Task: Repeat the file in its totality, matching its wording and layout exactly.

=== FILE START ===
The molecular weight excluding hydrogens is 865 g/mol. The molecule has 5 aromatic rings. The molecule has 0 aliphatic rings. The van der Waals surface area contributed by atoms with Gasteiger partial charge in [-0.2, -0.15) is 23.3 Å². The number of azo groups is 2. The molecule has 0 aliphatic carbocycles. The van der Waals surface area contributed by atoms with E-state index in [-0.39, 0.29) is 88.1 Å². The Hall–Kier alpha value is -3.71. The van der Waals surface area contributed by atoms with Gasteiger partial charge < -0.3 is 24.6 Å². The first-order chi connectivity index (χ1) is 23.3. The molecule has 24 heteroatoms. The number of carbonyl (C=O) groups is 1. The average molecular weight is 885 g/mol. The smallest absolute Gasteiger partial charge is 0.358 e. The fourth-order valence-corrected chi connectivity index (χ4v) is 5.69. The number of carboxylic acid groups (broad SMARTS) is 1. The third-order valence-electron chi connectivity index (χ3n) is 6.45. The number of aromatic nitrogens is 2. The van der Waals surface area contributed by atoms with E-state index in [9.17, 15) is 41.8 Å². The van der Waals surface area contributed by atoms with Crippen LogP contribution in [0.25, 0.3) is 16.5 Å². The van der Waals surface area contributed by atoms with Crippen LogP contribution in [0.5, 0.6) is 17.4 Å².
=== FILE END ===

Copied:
The molecular weight excluding hydrogens is 865 g/mol. The molecule has 5 aromatic rings. The molecule has 0 aliphatic rings. The van der Waals surface area contributed by atoms with Gasteiger partial charge in [-0.2, -0.15) is 23.3 Å². The number of azo groups is 2. The molecule has 0 aliphatic carbocycles. The van der Waals surface area contributed by atoms with E-state index in [-0.39, 0.29) is 88.1 Å². The Hall–Kier alpha value is -3.71. The van der Waals surface area contributed by atoms with Gasteiger partial charge < -0.3 is 24.6 Å². The first-order chi connectivity index (χ1) is 23.3. The molecule has 24 heteroatoms. The number of carbonyl (C=O) groups is 1. The average molecular weight is 885 g/mol. The smallest absolute Gasteiger partial charge is 0.358 e. The fourth-order valence-corrected chi connectivity index (χ4v) is 5.69. The number of carboxylic acid groups (broad SMARTS) is 1. The third-order valence-electron chi connectivity index (χ3n) is 6.45. The number of aromatic nitrogens is 2. The van der Waals surface area contributed by atoms with E-state index in [9.17, 15) is 41.8 Å². The van der Waals surface area contributed by atoms with Crippen LogP contribution in [0.25, 0.3) is 16.5 Å². The van der Waals surface area contributed by atoms with Crippen LogP contribution in [0.5, 0.6) is 17.4 Å².